A variety of private, public, and 'Big Data' datasets was provided to participants via the TrafficJam website. They also had access to private tools donated by partnering companies. This included a Namara Catalogue of cleaned municipal, provincial and private data; the City of Toronto's Open Data catalogue; the province of Ontario's Open Data catalogue; IBM's Data Scientist workbench; TomTom's developer services; and Inrix's traffic information delivery system.
Since this collaborative did not directly access private data, but rather partnered with private and non-governmental organizations to support the challenge, data was not directly shared by corporations to the hosts of TrafficJam. Instead, participants primarily used open data platforms, which they could then combine to create their innovative projects. These data resources, along with further datasets provided by Think Data Works, were made available via [the TrafficJam website](http://trafficjam.to/resources).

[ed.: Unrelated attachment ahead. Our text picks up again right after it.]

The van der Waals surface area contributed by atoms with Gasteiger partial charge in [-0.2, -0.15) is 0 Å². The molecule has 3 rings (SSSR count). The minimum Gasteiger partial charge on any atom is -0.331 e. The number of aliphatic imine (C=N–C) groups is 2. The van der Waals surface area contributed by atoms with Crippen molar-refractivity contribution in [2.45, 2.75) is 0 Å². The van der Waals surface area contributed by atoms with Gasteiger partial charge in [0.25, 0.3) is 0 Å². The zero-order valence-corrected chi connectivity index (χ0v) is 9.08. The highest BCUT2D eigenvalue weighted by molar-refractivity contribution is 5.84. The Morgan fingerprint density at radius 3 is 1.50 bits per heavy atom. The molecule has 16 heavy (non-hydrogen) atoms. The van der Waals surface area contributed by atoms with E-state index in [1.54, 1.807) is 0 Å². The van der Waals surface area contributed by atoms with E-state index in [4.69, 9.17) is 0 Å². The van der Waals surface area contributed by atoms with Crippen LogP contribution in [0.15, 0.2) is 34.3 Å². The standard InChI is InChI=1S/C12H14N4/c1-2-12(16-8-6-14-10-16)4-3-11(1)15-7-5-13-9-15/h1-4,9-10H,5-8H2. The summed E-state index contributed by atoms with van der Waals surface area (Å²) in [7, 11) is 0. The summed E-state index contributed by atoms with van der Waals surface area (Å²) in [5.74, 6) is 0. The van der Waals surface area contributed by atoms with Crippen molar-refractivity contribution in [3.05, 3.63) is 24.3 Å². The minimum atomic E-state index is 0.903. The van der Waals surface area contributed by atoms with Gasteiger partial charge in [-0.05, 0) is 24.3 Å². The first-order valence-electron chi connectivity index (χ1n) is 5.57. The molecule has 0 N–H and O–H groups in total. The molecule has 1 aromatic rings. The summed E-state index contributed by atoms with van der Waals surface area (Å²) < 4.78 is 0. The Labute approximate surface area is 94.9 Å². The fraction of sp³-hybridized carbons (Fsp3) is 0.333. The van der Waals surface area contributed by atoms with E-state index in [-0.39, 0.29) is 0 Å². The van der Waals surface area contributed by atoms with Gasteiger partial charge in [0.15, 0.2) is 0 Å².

The goal of TrafficJam was to combine the skills and knowledge of "engaged citizens, digital creatives and data detectives" to help improve Toronto's traffic and transportation issues through the innovative use of data and technology. By presenting this goal as a prize-backed challenged, the aim was to spark the development of data-driven solutions to Toronto's commuting troubles.